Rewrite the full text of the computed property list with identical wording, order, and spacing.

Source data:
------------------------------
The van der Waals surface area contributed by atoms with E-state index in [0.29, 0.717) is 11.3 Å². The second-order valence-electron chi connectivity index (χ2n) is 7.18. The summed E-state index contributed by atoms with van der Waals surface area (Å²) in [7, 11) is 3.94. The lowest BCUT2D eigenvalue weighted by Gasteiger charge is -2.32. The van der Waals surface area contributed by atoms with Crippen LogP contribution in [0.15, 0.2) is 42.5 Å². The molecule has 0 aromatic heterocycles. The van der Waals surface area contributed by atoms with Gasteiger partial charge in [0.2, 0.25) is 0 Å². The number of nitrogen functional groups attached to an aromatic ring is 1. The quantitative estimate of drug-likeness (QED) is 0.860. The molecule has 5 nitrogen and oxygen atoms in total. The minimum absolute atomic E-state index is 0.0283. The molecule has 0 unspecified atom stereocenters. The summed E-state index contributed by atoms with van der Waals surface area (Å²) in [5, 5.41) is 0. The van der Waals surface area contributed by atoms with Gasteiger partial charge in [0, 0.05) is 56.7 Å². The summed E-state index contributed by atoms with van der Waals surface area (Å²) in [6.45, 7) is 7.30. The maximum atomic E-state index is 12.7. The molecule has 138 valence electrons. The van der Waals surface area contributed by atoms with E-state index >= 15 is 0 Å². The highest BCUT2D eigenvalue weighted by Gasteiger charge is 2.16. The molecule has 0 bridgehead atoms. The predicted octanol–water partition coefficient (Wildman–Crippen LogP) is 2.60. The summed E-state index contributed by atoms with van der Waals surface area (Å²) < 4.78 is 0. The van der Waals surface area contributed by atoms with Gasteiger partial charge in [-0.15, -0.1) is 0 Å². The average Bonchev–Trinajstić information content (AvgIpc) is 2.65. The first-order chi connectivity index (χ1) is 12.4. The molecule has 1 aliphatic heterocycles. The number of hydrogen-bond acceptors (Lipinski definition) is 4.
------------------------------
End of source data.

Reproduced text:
The van der Waals surface area contributed by atoms with E-state index in [0.29, 0.717) is 11.3 Å². The second-order valence-electron chi connectivity index (χ2n) is 7.18. The summed E-state index contributed by atoms with van der Waals surface area (Å²) in [7, 11) is 3.94. The lowest BCUT2D eigenvalue weighted by Gasteiger charge is -2.32. The van der Waals surface area contributed by atoms with Crippen LogP contribution in [0.15, 0.2) is 42.5 Å². The molecule has 0 aromatic heterocycles. The van der Waals surface area contributed by atoms with Gasteiger partial charge in [0.2, 0.25) is 0 Å². The number of nitrogen functional groups attached to an aromatic ring is 1. The quantitative estimate of drug-likeness (QED) is 0.860. The molecule has 5 nitrogen and oxygen atoms in total. The minimum absolute atomic E-state index is 0.0283. The molecule has 0 unspecified atom stereocenters. The summed E-state index contributed by atoms with van der Waals surface area (Å²) in [5, 5.41) is 0. The van der Waals surface area contributed by atoms with Gasteiger partial charge in [0, 0.05) is 56.7 Å². The summed E-state index contributed by atoms with van der Waals surface area (Å²) in [6.45, 7) is 7.30. The maximum atomic E-state index is 12.7. The molecule has 138 valence electrons. The van der Waals surface area contributed by atoms with E-state index >= 15 is 0 Å². The highest BCUT2D eigenvalue weighted by Gasteiger charge is 2.16. The molecule has 0 bridgehead atoms. The predicted octanol–water partition coefficient (Wildman–Crippen LogP) is 2.60. The summed E-state index contributed by atoms with van der Waals surface area (Å²) < 4.78 is 0. The van der Waals surface area contributed by atoms with Gasteiger partial charge in [-0.15, -0.1) is 0 Å². The average Bonchev–Trinajstić information content (AvgIpc) is 2.65. The first-order chi connectivity index (χ1) is 12.4. The molecule has 1 aliphatic heterocycles. The number of hydrogen-bond acceptors (Lipinski definition) is 4.